Administrative Code

Virginia Administrative Code
6/26/2022

Part II. Management of Acute Pain

18VAC85-21-30. Evaluation of the acute pain patient.

A. Nonpharmacologic and non-opioid treatment for pain shall be given consideration prior to treatment with opioids. If an opioid is considered necessary for the treatment of acute pain, the practitioner shall give a short-acting opioid in the lowest effective dose for the fewest possible days.

B. Prior to initiating treatment with a controlled substance containing an opioid for a complaint of acute pain, the prescriber shall perform a history and physical examination appropriate to the complaint, query the Prescription Monitoring Program as set forth in § 54.1-2522.1 of the Code of Virginia, and conduct an assessment of the patient's history and risk of substance misuse.

Statutory Authority

§§ 54.1-2400 and 54.1-2928.2 of the Code of Virginia.

Historical Notes

Derived from Virginia Register Volume 34, Issue 23, eff. August 8, 2018.

18VAC85-21-40. Treatment of acute pain with opioids.

A. Initiation of opioid treatment for patients with acute pain shall be with short-acting opioids.

1. A prescriber providing treatment for acute pain shall not prescribe a controlled substance containing an opioid in a quantity that exceeds a seven-day supply as determined by the manufacturer's directions for use, unless extenuating circumstances are clearly documented in the medical record. This shall also apply to prescriptions of a controlled substance containing an opioid upon discharge from an emergency department.

2. An opioid prescribed as part of treatment for a surgical procedure shall be for no more than 14 consecutive days in accordance with manufacturer's direction and within the immediate perioperative period, unless extenuating circumstances are clearly documented in the medical record.

B. Initiation of opioid treatment for all patients shall include the following:

1. The practitioner shall carefully consider and document in the medical record the reasons to exceed 50 MME/day.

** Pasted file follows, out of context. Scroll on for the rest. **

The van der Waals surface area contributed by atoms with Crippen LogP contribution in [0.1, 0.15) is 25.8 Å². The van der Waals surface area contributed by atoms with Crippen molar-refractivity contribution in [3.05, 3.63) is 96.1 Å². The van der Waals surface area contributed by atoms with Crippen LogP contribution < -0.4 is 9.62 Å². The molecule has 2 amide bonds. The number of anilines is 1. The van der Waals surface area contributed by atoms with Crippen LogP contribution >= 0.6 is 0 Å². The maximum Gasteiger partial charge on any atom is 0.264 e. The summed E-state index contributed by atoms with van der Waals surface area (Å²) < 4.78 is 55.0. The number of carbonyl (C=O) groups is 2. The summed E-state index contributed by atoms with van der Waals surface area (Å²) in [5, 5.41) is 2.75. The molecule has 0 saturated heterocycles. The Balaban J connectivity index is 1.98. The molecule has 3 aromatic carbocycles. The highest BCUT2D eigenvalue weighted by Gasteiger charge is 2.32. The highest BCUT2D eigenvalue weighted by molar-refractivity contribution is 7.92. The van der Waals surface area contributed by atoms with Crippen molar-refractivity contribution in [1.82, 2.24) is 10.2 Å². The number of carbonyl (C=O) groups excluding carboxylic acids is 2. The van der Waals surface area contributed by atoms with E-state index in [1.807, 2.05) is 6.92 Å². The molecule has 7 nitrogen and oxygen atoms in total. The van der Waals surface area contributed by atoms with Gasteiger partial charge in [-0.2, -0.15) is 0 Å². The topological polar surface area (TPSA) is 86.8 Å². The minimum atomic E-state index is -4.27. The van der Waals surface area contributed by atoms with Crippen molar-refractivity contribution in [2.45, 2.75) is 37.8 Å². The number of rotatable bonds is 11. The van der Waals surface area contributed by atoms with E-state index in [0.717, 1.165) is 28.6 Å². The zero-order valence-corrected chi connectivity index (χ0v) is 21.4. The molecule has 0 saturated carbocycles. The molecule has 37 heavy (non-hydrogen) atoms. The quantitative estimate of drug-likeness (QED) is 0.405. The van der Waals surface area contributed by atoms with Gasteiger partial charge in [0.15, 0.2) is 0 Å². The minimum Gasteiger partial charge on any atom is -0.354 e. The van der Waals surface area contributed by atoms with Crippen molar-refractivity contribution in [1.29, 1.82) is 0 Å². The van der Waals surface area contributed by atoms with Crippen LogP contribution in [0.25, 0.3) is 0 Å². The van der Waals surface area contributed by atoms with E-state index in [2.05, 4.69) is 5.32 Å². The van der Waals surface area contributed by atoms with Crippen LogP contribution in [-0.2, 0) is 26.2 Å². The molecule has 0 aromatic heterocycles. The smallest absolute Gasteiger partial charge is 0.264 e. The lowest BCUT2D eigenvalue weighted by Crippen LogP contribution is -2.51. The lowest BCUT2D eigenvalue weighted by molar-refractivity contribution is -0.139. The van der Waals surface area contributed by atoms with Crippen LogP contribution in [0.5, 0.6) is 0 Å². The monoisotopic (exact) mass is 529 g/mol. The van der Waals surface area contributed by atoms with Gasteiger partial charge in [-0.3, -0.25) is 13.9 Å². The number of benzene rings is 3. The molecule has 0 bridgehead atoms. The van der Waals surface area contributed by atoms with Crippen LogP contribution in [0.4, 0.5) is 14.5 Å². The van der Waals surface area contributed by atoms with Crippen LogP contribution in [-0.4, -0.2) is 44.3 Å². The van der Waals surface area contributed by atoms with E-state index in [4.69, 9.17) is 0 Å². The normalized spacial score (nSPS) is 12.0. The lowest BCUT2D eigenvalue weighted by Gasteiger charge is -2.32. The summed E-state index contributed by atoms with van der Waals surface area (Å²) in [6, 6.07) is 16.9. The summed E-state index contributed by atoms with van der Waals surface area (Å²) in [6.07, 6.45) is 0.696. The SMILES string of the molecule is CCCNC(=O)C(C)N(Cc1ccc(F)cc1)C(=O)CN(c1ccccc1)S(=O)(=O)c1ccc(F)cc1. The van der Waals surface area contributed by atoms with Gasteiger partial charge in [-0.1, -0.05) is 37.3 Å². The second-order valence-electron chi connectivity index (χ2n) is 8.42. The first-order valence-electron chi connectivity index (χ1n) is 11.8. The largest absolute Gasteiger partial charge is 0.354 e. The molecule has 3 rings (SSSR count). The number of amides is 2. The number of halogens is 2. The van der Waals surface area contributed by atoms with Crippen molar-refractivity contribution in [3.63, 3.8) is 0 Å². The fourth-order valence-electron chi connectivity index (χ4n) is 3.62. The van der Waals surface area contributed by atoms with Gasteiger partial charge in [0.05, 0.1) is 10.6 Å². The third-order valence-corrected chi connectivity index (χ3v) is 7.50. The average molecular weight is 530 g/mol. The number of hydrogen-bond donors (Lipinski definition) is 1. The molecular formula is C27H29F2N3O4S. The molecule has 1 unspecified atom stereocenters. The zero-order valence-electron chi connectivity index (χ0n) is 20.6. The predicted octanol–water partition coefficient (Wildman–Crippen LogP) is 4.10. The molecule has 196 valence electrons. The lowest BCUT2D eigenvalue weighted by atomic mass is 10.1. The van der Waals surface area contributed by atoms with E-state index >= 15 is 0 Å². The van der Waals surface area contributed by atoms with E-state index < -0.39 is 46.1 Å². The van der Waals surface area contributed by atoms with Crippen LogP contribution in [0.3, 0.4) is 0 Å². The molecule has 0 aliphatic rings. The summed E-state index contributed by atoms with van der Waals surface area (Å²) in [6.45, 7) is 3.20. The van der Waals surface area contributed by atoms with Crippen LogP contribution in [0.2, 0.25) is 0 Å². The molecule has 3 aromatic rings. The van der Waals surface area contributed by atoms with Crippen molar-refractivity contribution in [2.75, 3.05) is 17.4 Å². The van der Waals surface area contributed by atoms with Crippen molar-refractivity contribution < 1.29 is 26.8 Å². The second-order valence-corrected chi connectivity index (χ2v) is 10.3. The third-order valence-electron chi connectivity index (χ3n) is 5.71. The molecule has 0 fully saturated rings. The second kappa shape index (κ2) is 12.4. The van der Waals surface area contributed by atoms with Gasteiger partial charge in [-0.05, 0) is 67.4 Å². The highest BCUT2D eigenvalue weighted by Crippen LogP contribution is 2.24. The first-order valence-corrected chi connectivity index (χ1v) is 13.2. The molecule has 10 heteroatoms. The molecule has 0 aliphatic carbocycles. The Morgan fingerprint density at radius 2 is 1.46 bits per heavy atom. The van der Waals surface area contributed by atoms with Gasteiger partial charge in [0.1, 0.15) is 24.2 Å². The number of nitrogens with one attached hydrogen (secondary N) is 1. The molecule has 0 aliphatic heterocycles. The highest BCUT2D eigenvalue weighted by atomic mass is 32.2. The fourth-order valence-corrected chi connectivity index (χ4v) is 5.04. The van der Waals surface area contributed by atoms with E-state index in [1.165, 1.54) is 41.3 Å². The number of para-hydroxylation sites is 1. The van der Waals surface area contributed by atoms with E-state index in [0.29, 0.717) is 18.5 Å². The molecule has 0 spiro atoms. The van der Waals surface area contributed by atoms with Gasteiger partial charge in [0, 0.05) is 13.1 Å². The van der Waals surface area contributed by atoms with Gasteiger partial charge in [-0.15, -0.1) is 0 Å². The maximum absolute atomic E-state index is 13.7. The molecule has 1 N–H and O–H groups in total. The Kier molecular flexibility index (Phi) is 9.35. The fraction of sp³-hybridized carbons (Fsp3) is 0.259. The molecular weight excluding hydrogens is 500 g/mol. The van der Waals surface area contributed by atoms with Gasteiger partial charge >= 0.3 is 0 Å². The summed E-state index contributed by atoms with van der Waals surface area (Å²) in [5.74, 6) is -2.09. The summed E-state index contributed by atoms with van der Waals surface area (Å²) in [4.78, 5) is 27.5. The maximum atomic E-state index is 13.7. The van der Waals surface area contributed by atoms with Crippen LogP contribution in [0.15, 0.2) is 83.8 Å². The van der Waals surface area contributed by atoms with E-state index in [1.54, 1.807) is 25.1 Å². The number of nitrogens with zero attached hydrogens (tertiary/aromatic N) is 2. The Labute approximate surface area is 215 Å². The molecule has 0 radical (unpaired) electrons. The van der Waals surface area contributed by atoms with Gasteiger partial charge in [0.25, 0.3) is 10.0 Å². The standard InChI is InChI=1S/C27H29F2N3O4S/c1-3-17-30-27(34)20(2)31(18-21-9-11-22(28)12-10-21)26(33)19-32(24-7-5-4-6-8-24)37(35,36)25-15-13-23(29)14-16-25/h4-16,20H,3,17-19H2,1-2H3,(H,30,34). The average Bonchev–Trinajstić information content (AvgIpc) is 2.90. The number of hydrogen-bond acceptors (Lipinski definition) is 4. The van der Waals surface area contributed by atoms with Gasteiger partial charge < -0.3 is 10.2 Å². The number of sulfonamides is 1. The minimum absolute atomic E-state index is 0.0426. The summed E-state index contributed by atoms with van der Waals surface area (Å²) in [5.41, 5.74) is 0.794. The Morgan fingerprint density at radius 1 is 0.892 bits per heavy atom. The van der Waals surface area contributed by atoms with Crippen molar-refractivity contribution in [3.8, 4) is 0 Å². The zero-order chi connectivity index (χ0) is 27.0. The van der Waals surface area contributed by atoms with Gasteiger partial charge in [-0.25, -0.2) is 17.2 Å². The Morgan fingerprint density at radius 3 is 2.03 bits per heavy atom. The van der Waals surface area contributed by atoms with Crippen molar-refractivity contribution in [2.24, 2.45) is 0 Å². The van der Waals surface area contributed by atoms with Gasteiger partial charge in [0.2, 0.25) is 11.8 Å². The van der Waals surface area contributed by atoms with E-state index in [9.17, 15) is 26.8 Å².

2. Prior to exceeding 120 MME/day, the practitioner shall document in the medical record the reasonable justification for such doses or refer to or consult with a pain management specialist.

3. Naloxone shall be prescribed for any patient when risk factors of prior overdose, substance misuse, doses in excess of 120 MME/day, or concomitant benzodiazepine are present.

C. Due to a higher risk of fatal overdose when opioids are prescribed with benzodiazepines, sedative hypnotics, carisoprodol, and tramadol (an atypical opioid), the prescriber shall only co-prescribe these substances when there are extenuating circumstances and shall document in the medical record a tapering plan to achieve the lowest possible effective doses if these medications are prescribed.

D. Buprenorphine is not indicated for acute pain in the outpatient setting, except when a prescriber who has obtained a SAMHSA waiver is treating pain in a patient whose primary diagnosis is the disease of addiction.

Statutory Authority

§§ 54.1-2400 and 54.1-2928.2 of the Code of Virginia.

Historical Notes

Derived from Virginia Register Volume 34, Issue 23, eff. August 8, 2018.

18VAC85-21-50. Medical records for acute pain.

The medical record shall include a description of the pain, a presumptive diagnosis for the origin of the pain, an examination appropriate to the complaint, a treatment plan, and the medication prescribed or administered to include the date, type, dosage, and quantity prescribed or administered.

Statutory Authority

§§ 54.1-2400 and 54.1-2928.2 of the Code of Virginia.

Historical Notes

Derived from Virginia Register Volume 34, Issue 23, eff. August 8, 2018.

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